Home Health Location data to help study environmental links to autism

Location data to help study environmental links to autism

US, November 04, 2014: University of Michigan researchers will use a new $1.6 million federal grant to probe potential social and environmental links to autism, collecting location-specific information from tens of thousands of affected individuals and their families nationwide.

The National Center for Geospatial Medicine, based at U-M's School of Natural Resources and Environment, is funded through the National Institute of Mental Health for the three-year autism spectrum disorder study, which began October 1.

It's the first effort to improve and expand a large national disease registry by adding self-reported patient information that is geographically linked to relevant social and environmental stressors, said Marie Lynn Miranda, SNRE dean and the project's principal investigator.

The US Centers for Disease Control and Prevention estimates that one in 68 American children has been identified with autism spectrum disorder, a group of developmental disabilities that can cause significant social, communications and behavioural challenges.

The federal government operates the National Database for Autism Research, a repository of clinical, genetic and imaging data from nearly 80,000 research participants with autism spectrum disorder. Currently, NDAR is unable to link data about individual research participants to their histories of exposure to various social and environmental stressors that might have influenced early brain development, resulting in changes commonly associated with autism spectrum disorder.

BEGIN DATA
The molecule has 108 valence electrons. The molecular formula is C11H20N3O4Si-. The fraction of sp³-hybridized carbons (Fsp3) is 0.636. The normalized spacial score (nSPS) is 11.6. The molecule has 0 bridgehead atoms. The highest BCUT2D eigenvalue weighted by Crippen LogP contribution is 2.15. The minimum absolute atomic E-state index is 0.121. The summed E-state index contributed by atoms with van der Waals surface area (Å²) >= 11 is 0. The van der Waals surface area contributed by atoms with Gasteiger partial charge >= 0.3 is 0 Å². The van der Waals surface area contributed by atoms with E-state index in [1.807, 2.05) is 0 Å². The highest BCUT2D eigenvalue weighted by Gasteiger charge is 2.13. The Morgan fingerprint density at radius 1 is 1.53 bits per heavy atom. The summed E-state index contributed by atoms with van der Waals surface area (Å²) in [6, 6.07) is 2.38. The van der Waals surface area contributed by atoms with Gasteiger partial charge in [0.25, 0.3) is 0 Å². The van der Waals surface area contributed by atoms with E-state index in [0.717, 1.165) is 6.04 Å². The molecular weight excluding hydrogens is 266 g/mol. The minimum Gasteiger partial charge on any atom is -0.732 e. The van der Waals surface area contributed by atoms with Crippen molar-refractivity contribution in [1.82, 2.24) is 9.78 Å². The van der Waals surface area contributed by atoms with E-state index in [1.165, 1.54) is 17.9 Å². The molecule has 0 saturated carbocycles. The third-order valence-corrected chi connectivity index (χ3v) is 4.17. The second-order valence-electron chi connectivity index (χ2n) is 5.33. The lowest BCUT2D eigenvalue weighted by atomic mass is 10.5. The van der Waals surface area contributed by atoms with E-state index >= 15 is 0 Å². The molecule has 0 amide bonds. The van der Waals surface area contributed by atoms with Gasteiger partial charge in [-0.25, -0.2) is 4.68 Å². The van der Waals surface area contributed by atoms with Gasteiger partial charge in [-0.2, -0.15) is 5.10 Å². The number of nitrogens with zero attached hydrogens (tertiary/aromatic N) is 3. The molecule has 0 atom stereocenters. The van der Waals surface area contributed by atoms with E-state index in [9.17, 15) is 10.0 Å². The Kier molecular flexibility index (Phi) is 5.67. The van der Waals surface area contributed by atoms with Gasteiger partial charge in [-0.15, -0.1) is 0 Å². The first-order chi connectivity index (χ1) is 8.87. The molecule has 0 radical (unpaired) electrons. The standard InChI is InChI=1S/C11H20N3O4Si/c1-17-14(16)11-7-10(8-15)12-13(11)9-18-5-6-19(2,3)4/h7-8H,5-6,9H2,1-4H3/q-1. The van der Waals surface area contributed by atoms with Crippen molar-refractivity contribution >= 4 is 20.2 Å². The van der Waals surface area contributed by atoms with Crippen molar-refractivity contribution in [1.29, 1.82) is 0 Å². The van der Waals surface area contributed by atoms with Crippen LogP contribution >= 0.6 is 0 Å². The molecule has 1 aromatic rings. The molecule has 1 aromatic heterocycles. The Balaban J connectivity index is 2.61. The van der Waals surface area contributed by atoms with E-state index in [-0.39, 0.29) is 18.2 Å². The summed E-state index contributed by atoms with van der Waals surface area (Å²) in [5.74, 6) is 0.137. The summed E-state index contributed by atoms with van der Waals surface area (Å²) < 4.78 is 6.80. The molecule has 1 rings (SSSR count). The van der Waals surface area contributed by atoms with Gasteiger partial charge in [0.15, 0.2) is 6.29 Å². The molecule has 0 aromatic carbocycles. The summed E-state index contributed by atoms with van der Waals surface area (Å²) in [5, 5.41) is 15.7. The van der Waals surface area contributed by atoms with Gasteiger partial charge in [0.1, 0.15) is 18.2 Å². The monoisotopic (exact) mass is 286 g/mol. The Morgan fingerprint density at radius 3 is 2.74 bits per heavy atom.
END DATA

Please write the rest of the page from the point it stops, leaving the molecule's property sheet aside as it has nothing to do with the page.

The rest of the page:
The U-M project will help remedy the situation by creating a website to gather voluntarily submitted, confidential information about large numbers of affected individuals and their families.

On the website, participants will complete a questionnaire that asks where the family has lived and requests a basic medical history of the affected child. The voluntarily submitted information under the U-M project will be used to link the child to records in the National Database for Autism Research. Geographic information provided by affected individuals and their families will then be tied to social and environmental data gathered from federal, state and local agencies and organisations.

Social and demographic data from the US Census Bureau and the American Community Survey will also be used, while environmental data will focus initially on air-quality measurements, including ambient levels of air pollutants.

The U-M team will ask autism researchers to suggest social and environmental exposures that should be included in the database. Information about land use, pesticide use, water sources and quality, geologic formations and nearby industrial facilities could be added, for example. Additional personal information from consenting participants could include questions about diet, immunisations and housing construction materials.

The U-M-based National Center for Geospatial Medicine brings to the project wide-ranging expertise on topics such as geographic information systems, geospatial analysis, human subjects research, institutional review board approvals, Certificates of Confidentiality, data security, Internet technologies, and social and environmental datasets relevant to autism research.

NCGM/SNRE will partner with U-M Information and Technology Services on the project. Omnitec Solutions Inc. operates the National Database for Autism Research and contracted with the University of Michigan for the work.

Source: University of Michigan